On this day in November we all see reminders and pictures of men and women who have served in our military. We see Facebook postings that we “like”. We forward on email chains. But for most of us – the day comes and goes and we are on to other things. But this year, I have really challenged myself to see if I am really paying the homage, respect and appreciation that these individuals really deserve. Am I truly remembering? Am I really reflecting on what these men and women have done so that I can enjoy the very freedom I have today? Was it just a fleeting thought and a few “likes” on Facebook or was it a true reflection and appreciation of exactly what their service means? Admittedly I must confess that it hasn’t been enough from my standpoint.
With all of our faults and issues, we still live in the greatest land on earth. And we do so because of the very sacrifices that these individuals have made for us.
What exactly is involved in the service that these men and women do for us? What do their sacrifices look like? Well I think if we look around us we can see varying degrees of sacrifice by our military men and women. For some – the sacrifice comes in the form of a being away from loved ones for extended periods of time. I know about this sacrifice this year as my daughter is home with her seven month old son while his father is deployed in the nuclear navy. He won’t be here for his first Thanksgiving. Or his first Christmas. And maybe not his first birthday. This sacrifice is made by him as well as my daughter. How many mothers and fathers are away from their families during the holidays? Countless.
For others – the sacrifice is one of a permanent injury. Some have emotional and psychological scarring and trauma. Individuals come home from places that they have served and while the conflict and war may be over, the memories for them are NEVER over. They live with these memories and are haunted every day of their lives by atrocious things that they witnessed. For some, the sacrifice has come in the form of physical injury. Maybe they lost an arm or a leg. Their reality moving forward is that the very things you and I do every day with such ease, like getting in and out of a car, or feeding themselves, is now a struggle for them. Not only do the veterans live with these injuries but their families live through these struggles with them as well.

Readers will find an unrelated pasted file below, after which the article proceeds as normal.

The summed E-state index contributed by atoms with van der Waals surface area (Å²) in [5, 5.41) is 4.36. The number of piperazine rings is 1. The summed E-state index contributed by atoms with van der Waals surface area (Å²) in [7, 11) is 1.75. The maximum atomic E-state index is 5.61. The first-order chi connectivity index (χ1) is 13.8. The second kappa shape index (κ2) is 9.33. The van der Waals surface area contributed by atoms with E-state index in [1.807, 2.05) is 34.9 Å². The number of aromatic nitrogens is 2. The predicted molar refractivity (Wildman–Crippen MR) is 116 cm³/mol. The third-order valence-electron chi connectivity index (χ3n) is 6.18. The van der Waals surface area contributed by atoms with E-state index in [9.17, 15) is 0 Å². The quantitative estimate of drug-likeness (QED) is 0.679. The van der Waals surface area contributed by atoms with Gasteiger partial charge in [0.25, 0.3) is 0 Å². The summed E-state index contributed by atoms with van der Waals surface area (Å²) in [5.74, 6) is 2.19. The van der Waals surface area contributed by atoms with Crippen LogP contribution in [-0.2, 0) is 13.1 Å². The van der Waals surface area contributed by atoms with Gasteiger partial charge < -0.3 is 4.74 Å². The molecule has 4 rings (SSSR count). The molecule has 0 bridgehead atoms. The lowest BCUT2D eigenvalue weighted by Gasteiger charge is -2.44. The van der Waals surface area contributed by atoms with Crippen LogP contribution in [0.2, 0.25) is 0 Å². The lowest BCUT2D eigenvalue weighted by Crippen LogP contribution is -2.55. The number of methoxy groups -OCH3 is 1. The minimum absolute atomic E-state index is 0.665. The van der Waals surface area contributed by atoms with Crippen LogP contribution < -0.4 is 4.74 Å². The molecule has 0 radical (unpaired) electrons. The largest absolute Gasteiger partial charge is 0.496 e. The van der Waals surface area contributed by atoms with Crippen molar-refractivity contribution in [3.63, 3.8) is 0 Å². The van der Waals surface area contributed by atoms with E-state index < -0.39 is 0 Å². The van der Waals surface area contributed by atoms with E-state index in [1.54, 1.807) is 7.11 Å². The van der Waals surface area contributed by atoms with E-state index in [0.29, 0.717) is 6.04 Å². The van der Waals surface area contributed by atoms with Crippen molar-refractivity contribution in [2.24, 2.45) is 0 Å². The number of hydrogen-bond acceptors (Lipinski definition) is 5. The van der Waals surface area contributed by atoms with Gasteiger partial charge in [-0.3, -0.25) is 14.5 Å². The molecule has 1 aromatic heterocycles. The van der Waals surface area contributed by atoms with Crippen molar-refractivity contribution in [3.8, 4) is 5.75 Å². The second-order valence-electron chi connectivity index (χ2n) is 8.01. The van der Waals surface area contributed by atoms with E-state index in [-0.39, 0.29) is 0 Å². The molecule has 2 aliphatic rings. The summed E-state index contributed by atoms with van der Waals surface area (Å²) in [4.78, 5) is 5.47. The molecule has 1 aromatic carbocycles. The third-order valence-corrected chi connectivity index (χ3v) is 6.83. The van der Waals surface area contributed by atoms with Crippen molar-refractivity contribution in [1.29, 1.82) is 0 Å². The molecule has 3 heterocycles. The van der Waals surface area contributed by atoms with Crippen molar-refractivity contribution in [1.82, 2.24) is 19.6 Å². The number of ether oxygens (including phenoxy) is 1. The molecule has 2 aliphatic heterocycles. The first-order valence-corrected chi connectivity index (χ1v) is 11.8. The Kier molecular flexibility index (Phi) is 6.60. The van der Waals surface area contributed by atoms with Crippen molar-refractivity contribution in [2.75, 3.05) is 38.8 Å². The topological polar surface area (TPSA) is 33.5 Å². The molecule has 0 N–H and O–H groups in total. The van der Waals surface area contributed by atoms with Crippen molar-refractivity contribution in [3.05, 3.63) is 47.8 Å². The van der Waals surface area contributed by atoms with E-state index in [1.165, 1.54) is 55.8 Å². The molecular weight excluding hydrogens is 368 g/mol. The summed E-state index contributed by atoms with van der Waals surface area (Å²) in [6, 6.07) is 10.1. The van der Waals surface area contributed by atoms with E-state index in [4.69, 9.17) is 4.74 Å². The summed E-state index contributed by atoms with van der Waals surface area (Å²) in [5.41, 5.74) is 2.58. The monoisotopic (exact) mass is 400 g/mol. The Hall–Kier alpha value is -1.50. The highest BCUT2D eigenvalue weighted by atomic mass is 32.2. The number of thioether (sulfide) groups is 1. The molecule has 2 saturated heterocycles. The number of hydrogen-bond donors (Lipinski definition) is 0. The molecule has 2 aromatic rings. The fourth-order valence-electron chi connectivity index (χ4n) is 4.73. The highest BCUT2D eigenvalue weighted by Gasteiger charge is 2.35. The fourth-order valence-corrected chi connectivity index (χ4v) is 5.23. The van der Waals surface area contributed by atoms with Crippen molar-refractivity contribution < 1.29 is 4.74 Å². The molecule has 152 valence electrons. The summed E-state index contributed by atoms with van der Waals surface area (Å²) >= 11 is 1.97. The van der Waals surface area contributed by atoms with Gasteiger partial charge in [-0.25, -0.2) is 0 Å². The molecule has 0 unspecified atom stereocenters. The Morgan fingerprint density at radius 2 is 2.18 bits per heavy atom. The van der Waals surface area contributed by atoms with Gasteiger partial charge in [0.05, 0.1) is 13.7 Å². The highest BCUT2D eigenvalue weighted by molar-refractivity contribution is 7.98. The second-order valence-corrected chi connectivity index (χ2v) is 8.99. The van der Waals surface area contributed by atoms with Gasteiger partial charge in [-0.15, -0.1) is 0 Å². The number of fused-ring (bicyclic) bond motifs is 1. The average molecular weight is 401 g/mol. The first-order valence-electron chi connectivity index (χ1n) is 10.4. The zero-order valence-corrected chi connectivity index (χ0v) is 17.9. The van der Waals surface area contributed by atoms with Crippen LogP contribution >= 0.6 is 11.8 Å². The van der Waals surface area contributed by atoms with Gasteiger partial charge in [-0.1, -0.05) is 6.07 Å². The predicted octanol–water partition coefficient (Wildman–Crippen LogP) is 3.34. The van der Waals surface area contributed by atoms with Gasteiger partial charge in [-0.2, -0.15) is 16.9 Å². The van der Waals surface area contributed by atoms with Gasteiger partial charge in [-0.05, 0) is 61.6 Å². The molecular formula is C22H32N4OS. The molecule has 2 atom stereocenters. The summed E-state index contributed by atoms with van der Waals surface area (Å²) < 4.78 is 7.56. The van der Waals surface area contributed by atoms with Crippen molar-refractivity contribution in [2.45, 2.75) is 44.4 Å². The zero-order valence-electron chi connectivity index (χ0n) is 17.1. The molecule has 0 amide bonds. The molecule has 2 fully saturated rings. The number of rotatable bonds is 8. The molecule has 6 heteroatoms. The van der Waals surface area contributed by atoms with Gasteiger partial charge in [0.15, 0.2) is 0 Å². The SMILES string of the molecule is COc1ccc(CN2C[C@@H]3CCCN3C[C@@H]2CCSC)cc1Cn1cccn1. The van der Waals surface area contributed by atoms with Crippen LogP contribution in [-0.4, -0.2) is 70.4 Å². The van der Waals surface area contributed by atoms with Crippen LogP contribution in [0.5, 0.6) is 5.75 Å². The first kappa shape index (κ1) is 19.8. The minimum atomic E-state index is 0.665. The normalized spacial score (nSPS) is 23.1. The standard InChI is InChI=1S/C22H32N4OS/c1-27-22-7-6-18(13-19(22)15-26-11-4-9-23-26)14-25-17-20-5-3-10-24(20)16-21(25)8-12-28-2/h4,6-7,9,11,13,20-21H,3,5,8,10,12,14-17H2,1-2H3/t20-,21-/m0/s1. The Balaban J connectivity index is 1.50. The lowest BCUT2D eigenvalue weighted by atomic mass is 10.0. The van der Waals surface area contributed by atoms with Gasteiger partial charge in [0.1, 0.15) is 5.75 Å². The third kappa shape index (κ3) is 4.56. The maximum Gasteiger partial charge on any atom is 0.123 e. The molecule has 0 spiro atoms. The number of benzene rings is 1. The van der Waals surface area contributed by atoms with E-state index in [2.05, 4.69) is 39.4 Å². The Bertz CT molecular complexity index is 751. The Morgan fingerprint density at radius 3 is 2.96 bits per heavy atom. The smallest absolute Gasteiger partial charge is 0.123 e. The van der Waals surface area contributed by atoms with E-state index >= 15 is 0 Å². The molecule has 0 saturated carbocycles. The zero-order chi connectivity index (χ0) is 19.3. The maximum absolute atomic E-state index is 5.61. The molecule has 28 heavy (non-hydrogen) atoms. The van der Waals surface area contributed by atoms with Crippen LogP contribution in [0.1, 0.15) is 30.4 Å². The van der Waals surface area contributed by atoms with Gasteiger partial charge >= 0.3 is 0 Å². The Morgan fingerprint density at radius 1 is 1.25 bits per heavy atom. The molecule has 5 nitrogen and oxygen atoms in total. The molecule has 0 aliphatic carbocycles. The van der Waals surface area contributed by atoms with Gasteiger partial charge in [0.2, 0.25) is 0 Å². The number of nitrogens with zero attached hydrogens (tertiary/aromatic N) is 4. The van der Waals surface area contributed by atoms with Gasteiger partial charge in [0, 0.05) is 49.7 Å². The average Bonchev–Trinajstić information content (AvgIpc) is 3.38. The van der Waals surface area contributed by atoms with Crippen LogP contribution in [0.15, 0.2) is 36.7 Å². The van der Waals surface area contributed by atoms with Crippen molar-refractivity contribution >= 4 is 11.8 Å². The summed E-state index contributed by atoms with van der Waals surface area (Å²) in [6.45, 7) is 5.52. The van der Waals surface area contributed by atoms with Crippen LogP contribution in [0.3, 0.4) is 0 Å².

And of course there is the ultimate sacrifice of losing one’s life. There is nothing more that can be said about this sacrifice but there are many families affected by the loss of a loved one who has served our country.
How many more stories are out there for these brave men and women? There are so many that we couldn’t begin to capture all of them. And how do we really show our gratitude for their service and sacrifice?
My father used to greet almost every plane of soldiers that touched ground on US soil at the Baltimore airport. He, who was a veteran himself, has now passed on but I remember the late nights he would wait there for these planes full of soldiers because he wanted to be sure that he showed his gratitude by being there to greet these soldiers. Not all of us live in cities where these soldiers arrive but I would venture to say that we all live in communities with veterans. So my challenge for you on this Veteran’s Day is to reflect on your thinking and level of appreciation for the men and women who have served or are serving in the military to allow you to live with freedom. I challenge you to really take time to think and reflect upon the tremendous privilege we have because of the service and sacrifice made by these men and women. And more than that – I challenge you to do something for a veteran. It doesn’t just need to be on Veteran’s day that we remember and reach out to do a kind gesture. It can be any time at all. Whatever it is that we do – I’m sure it will be quite small in comparison to what they do for us.
Thankfully, Respectfully and Appreciatively,